Sexual offenders could be slipping through the net in the absence of a centralised register accessible by different entities, the head of the Church’s Safeguarding Commission has warned.

Andrew Azzopardi told The Sunday Times of Malta that the only way for an offender to end up on the official register, which bars them from working with children, was for victims to brave court proceedings – something most were reluctant to do.

Even once this was done, it was at the magistrate’s discretion to decide whether or not to add offenders to the list. 

“The problem is that we have victims who don’t want to go to the police and don’t want the matter to end up in court. In fact, most of those who come forward to us don’t want to go to court,” Mr Azzopardi said.

READ: 24 new complaints of abuse submitted to Church commission

Victims, he added, were reluctant to go through legal proceedings as they often wound up in the news.

“Even if the names are left out it can become quite obvious who the case concerns and this is very discouraging for victims who are considering speaking out,” he said. 

Mr Azzopardi explained that the commission, which investigates claims of alleged abuse and neglect by clergy and Church staff, ensures priests were no longer in contact with children once a case was concluded and the allegations were substantiated.

The problem is that we have victims who don’t want to go to the police

However, the Church was powerless to ensure lay people did not return to working with children once action was taken by the Church.

“When it comes to volunteers and other civilians working for the Church, we can’t be certain they won’t end up in a sports club, a school or some other environment with children. We try but we can’t follow everyone,” he said.

 The solution to the problem? Mr Azzopardi draws on his experience as a frontline social worker in the UK. A centralised authority should be set up to look into all types of abuse claims as well as to liaise with different entities such as the Church commission.

This would help in gathering “a fuller picture” of the level of risk to children.

“When looking into these allegations we rarely have the full picture, we see parts of the jigsaw. But if there can be information sharing then perhaps you can find a pattern or a larger picture of the case,” he said. 

The centralised entity would also be in charge of administering the list of people barred from working with children. The list would also be tied to police conduct so that employers, particularly those of environments catering to children, would be informed.

Such a list, he said, would mini­mise the risk of having offenders working with children.

“Prevention is the best approach to this problem. The more difficult we make it for people to get back in the system, the more difficult it is going to be for them to abuse again,” he said.

He also felt this could help bolster the credibility of investigations.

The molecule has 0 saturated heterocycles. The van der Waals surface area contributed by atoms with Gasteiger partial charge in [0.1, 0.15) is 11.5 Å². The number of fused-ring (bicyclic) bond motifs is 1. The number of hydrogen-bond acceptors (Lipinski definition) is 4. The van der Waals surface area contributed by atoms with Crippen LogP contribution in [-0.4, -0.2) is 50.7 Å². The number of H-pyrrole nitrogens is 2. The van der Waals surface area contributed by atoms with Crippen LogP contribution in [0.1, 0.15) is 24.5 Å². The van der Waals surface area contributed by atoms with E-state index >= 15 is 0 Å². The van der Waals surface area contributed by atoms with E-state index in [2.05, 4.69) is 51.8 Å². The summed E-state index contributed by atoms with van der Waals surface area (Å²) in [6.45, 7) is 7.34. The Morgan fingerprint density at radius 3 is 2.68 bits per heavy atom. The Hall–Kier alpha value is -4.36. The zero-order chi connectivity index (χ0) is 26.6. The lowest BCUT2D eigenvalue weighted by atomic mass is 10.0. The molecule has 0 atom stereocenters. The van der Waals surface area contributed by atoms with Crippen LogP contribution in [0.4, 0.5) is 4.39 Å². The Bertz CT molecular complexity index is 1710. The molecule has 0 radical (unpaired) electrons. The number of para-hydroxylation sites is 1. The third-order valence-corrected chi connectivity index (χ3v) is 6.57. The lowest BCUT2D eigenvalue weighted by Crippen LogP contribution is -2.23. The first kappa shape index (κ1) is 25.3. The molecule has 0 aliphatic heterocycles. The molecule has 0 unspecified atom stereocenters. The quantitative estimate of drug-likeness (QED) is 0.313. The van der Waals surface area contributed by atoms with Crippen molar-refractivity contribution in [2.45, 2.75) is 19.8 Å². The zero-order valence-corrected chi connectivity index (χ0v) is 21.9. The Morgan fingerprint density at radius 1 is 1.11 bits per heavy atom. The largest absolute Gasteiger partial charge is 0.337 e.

Even though he understands that some people may have doubts over the Church investigations into this matter, Mr Azzopardi stated firmly that an internal mechanism that is professional and transparent is key to mitigating abuse and neglect in all organisations.

An independent body in touch with different entities and NGOs, he said, could enjoy more public trust, which was important in encouraging victims to come forward.  

Effectiveness and transparency were not the only issues with the current system. Mr Azzopardi said the courts could also leave entities waiting for information for far too long.

“As part of our safe recruitment process we filed a court application in January and we still haven’t received a reply in July. Can’t we have something better?” he asked, adding that when he worked in the UK, information would be available in a matter of weeks. 

Mr Azzopardi said he had already raised the matter of a centralised authority with different government ministries prior to last month’s election but acknowledged that the matter was a complicated one that required legal and administrative changes.

Sex offenders sent to treatment centres

Insisting there was “no cure” for child sex abusers, Mr Azzopardi said treatment is a key component to managing the problem.

Mr Azzopardi said recidivism among clergy who had sexually abused minors and successfully completed a treatment programme was low; however, the numbers needed to be taken in context.

“If a priest is taken out of an environment with children then he is unlikely to offend again,” he said.

Facts and figures

Sixty per cent of the complaints involving minors investigated in 2016 related to an allegation of sexual abuse.

Mr Azzopardi said that most of these allegations investigated last year were “non-recent”.

This, he said, was common as many victims took several years to come forward with such claims.

“Most of the people who have suffered this form of abuse live with the trauma. They carry it with them,” he said.

The Church commission concluded three complaints of sexual abuse of minors last year.

It also finished investigating another claim of sexual abuse on a vulnerable adult.

In every case he had ever worked on in his 15-year career, Mr Azzopardi said, all the victims were known to the offender.